- If an interest is domestically controlled in an investment entity.
- If an interest in the Real Estate Investment Trust (REIT) is held by a qualified shareholder.
- If an interest in a corporation does not hold any United States real estate property interest.
· Amount Realized
This is the amount of cash that will be paid or is to be paid. Basically, it is the fair market value of the other property to be transferred.
· Date of Transfer
This is the date on which the liability is either assumed by the transferee or when the consideration is paid.
Avoiding FIRPTA Withholding – Obtain the FIRPTA Form
In order to avoid FIRPTA withholding, you need to obtain a FIRPTA Form first. You need to get these forms stamped and sealed properly and give it to the IRS. You are required to attach these forms with the tax return. Check out how you can obtain one.
· Step 1: See if it Applies or Not
The first step to reduce or eliminate FIRPTA withholding is to first see whether or not it applies on your transaction. You can check it out on the basis of the elements listed below:
- If you have any exceptions to FIRPTA withholding.
- If you are selling a United States property being a foreigner..
· Step # 2: Obtain a Tax ID Number
The second step to obtain a FIRPTA Form using Taxpayer Identification Number (Tax ID number) from the IRS. There are 3 types of Tax ID numbers; Individual Taxpayer Identification Number (ITIN), Social Security Number (SSN) and Employer Identification Number (EIN). Individuals who are employed will have to obtain ITINs and SSNs because they are provided with those numbers while the employers or the business owners will have to obtain EIN number.
· Step # 3: Application for Withholding Certificate
Next step is to obtain a withholding certificate. By filling Form 8288–B to the IRS, you can get the certificate. All you need to do is to sign and stamp it. The application process must cover the following details;
- It should have the full legal name
- It should also contain the full street address
- It should have either of the Taxpayer Identification Number (ITIN, SSN or EIN, whichever applies)
- You need to mention if the person is a transferor and the transferee
- You also have to state the type of interest
- You have to ensure about the contact price
- You need to mention the State of transfer
- You must also ensure about the location and general description
- You should also include full legal names, street addresses and TIN numbers of all other transferors and transferees
Send the application to the following address after ensuring everything is written properly.
Internal Revenue Service Center
P.O. Box 409101
Ogden, UT 84409
· Step # 4: Inform the Transferee
Now that you have submitted the FIRPTA Form, now it is time to inform your transferee about the property. They will surely grant you compensation once you give them the go ahead.
· Step # 5: 1031 Exchange Agreement
After informing the transferee you are required to enter into a 1031 exchange agreement before closing the sale. With a 1031 exchange agreement, you will either have no tax or limited tax due at the time of the exchange. For a smooth process, you should hire a qualified and professional intermediary. Such experts are credible and they are well versed, you can sit back and they can look into your matters.
· Step # 6: Complete the Qualified Intermediary
By buying new property through a qualified intermediary, you need to properly complete your Intermediary Exchange. For proper completion, you must ensure about the following elements;
- You have to make sure that the value of the replacement properties or property is either greater or equal to the property you sold.
- You also have to ensure that all the net proceeds from your sale are applicable to the purchase of the replacement property in your exchange.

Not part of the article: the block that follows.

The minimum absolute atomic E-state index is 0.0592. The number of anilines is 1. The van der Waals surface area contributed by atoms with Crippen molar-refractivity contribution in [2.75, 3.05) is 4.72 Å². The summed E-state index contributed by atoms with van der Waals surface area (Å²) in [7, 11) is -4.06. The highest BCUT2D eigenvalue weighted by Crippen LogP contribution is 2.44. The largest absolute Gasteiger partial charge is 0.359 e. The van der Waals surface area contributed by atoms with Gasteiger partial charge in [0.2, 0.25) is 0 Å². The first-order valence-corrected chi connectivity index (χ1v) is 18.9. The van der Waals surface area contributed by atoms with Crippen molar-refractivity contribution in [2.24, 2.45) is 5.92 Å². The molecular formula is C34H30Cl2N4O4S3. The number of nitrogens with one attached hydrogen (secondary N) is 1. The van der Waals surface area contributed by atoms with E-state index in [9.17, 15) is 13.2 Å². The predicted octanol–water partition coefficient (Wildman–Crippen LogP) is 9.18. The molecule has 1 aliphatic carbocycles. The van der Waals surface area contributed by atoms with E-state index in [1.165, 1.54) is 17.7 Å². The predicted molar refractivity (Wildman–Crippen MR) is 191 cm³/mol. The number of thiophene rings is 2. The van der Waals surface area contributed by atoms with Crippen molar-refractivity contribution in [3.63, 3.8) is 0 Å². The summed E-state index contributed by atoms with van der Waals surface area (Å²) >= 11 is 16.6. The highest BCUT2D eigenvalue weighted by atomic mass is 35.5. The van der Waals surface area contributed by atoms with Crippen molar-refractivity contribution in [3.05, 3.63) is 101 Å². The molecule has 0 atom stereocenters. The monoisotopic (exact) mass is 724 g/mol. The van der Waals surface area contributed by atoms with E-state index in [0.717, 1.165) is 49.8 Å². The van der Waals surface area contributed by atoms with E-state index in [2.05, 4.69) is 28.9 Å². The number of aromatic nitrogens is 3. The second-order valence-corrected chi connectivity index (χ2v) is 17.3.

· Step # 7: Do Not Forget to Report
Lastly, you must not forget reporting you sale and exchange to the IRS.
Exceptions for FIRPTA Withholding
There are a set of requirements that free every foreign buyer from the tax withholding process. If you meet any of the following limitations or exceptions, you will not have to fill a FIRPTA form. Check out the exceptions for FIRPTA withholding below.
· Amount Not More than $300,000
If you are the transferee and acquire the property as a residence which has a sale price of $300,000 or less, you will not be lawfully liable to pay the taxes. Also, this only applies to an individual transferee.
· Domestic Corporation
The property which is in the interest of a domestic corporation and is regularly traded on an established securities market is not liable to pay taxes on its real estate sales. However, this exception is limited to certain dispositions of substantial amounts of non-publicly traded interests.
If the corporation was not a United States Real Property Holding Corporation (USRPHC) during the 5 years or for a shorter time period, it is exempted under FIRPTA laws.
· Qualified Statement
When the transferor gives a certification to a qualified substitute followed by a statement that the certification is in the possession of the qualified substitute.
· Withholding Excuse
When the IRS sends a withholding certificate on their own to excuse the party of withholding the amount.
· Zero Amount
When the transferor realizes that the United States real estate property interest is zero, you will not be liable to pay the taxes.
· US State Possession
You will not be required to pay the taxes if the property is acquired by the United States or is in their possession. Also, it will be an exceptional case if it is a political subdivision or falls under the District of Columbia.
Privacy Concerns in FIRPTA
When it comes to filling the FIRPTA form, some sellers are really uncomfortable in giving their social security number or any other tax payer identification number to the buyers for the real estate transaction. While this is a legal requirement and you are required to give it, the IRS values your concerns and hence, has provided an alternative procedure in this regard. There is a non-disclosure agreement in which the buyer and their agent agree to keep the seller’s taxpayer identification number confidential.
Before following on with the agreement, you need to understand that FIRPTA Form 8288 and 8288-A are two of the most important forms that are required to include the taxpayer identification numbers. If the numbers are not provided, then that could mean that the buyer does not want to provide it due to concerns of confidentiality. In this case, the buyer needs to provide the number in person or else, they will not be able to receive the funds.
The purchasers need to be wary of the tax consequences FIRPTA creates. Foreign sellers and the real estate agents for foreign sellers need to be informed about the FIRPTA policies before listing the real estate property for the sale. It is wise for the foreign person to seek out legal counsel from a certified public accountant in this regard to ensure about FIRPTA regulations.
If you need help with your FIRPTA form please call us at 407-502-2400, or email us at [email protected].